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Ralph R

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  1. Show guides printed, see you all at the show. Look out for Arun Quay and Black Lion Crossing, both excellent layouts. Ralph
  2. Martin, I have now been using an E2 for 12 months and I can only say my experience is totally the opposite of where you are. I had(have) a problem with the micro switches but a quick packing under one corner always rectifies it - I have never had it cut out in the middle of a job, it usually happens when trying to start off. There is obviously a little flex in the chassis of the E2 but I have always been able to rectify it with packing - usually a small piece of 3mm ply. Over the 12 month period I have spent well over 1000 hours cutting with the machine and the only issue I have had was with the air assist pump which conked out and was replaced very quickly by Darkly under warranty. I have to say their support is second to none and there is no issue with the supplier being based in Australia, their support is much superior to some organisations who are based 2 miles from me. I have had it fail in the middle of a job and that proved to be the laser head circuit board which was caked in soot and just need cleaning but other than that it has performed exactly as I expected, without any problem. In terms of software, Laserweb was an absolute pain in the a** and Lightburn has been a magical switch for me. Jobs that sometimes took 20 minutes to set up in Laserweb now take less that 2 minutes and the flexibility Lightburn gives is superb. The E2 has opened up big changes to the way I can work and I can't think of working without it now. Hope you are able to persevere as I am sure it will be worth it in the end. Ralph
  3. This is a very well thought out book. It is an excellent introduction to using laser cutters and 3-D printers and producing drawings for using both types of machines. There is a very good tutorial for Sketchup Make and for installing and setting up the STL plugin that you need for the 3-D printers. Several members in our club have bought a copy and benefited as direct result of Bob's training from the book. Ralph
  4. I see that Bob Gledhill's book has now been published and contains a lot of information about laser cutting and 3D printing as well as providing an excellent tutorial on using Sketchup to produce drawings. Available from http://www.crowood.com/details.asp?isbn=9781785002267&t=Laser-Cutting-and-3-D-Printing-for-Railway-Modellers or of course Amazon. Ralph
  5. There is actually another book due to be released in November entitled 'Laser Cutting and 3D Printing for Railway Modellers' written by Bob Gledhill and published by Crowood Press. The book contains a tutorial on the use of Sketchup and how you can use it to drive a laser cutter and 3D printer. Bob has a laser cutter and three different 3D printers so he is well experienced in using these products. It was as a result of meeting Bob that I purchased a 3D printer myself and I have benefitted greatly from him sharing his knowledge with me. Recently he came to our club and several of our members worked through some of the exercises in the book using Sketchup and we all managed to produce drawings from the exercises which are in the book using Sketchup. Bob is a tutor at Missenden where he regularly shares his experiences and he designed and developed the MERG servo mounts for operating signals and turnouts. It hasn't appeared on the Crowood website yet but they do offer 20% discount on orders via their website so it is worth watching out for. Having read the manuscript and done all the tutorials I can recommend this as a great bible to using Sketchup and 3D printers and laser cutters and if you are thinking of going down this road and are new to it then I think it would be money well spent. Ralph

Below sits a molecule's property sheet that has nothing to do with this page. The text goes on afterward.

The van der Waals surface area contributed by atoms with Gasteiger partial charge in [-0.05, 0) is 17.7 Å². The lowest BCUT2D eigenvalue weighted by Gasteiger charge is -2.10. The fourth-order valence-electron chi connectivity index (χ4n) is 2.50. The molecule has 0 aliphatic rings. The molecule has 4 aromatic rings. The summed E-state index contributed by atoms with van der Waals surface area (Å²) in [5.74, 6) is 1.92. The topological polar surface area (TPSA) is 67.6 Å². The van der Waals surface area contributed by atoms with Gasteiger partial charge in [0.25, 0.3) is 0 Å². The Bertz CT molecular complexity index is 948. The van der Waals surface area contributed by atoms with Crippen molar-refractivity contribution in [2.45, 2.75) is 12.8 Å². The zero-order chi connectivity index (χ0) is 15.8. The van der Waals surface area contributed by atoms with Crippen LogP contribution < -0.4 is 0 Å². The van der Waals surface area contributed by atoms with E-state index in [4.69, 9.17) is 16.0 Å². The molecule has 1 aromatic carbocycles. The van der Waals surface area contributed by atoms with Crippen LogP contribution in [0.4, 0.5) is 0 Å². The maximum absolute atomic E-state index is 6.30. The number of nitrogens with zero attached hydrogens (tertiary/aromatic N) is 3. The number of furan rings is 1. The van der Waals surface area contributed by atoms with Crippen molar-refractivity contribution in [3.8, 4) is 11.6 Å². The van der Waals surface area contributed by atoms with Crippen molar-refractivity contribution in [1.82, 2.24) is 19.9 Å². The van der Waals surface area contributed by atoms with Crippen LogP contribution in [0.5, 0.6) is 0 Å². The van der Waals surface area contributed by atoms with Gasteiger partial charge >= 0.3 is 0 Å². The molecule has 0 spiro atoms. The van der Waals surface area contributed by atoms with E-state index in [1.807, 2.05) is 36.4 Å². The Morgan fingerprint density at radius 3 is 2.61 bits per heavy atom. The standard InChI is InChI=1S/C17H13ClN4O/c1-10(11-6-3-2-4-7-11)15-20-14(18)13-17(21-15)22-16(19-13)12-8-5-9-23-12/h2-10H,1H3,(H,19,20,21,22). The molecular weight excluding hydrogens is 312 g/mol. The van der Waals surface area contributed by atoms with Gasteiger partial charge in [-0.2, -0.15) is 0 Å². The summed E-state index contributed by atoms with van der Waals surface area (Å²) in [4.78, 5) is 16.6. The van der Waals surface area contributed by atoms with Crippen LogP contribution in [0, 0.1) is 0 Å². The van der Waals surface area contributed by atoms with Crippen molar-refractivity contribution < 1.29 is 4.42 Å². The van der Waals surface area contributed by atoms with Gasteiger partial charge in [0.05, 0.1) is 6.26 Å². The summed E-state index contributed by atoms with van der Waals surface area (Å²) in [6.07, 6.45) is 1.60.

6. Thanks Steve, that is most helpful and shows perfectly how you achieve such a perfect job. I will have a go at that thanks. Ralph
  7. Thanks Steve. There must be a lot of metalwork on a small piece of brass bar and I look forward to learning the process when you have time. Ralph
  8. That is very impressive Steve. Can I please ask you one question about the weight bar assemblies? The part that fits around the post, I wonder if you could please show a shot of the metal section before you start work on it and the stages to reach completion - I am not quite sure what you are using for that. It certainly works well and it is one of those things I have always struggled with. Thanks, Ralph
  9. Dave, forgot to say that the crosshatch area on the baseplate is where you are supposed to solder the ground signal frame to - I know instructions would have been useful, sorry, I will have to put something together when I get chance. Ralph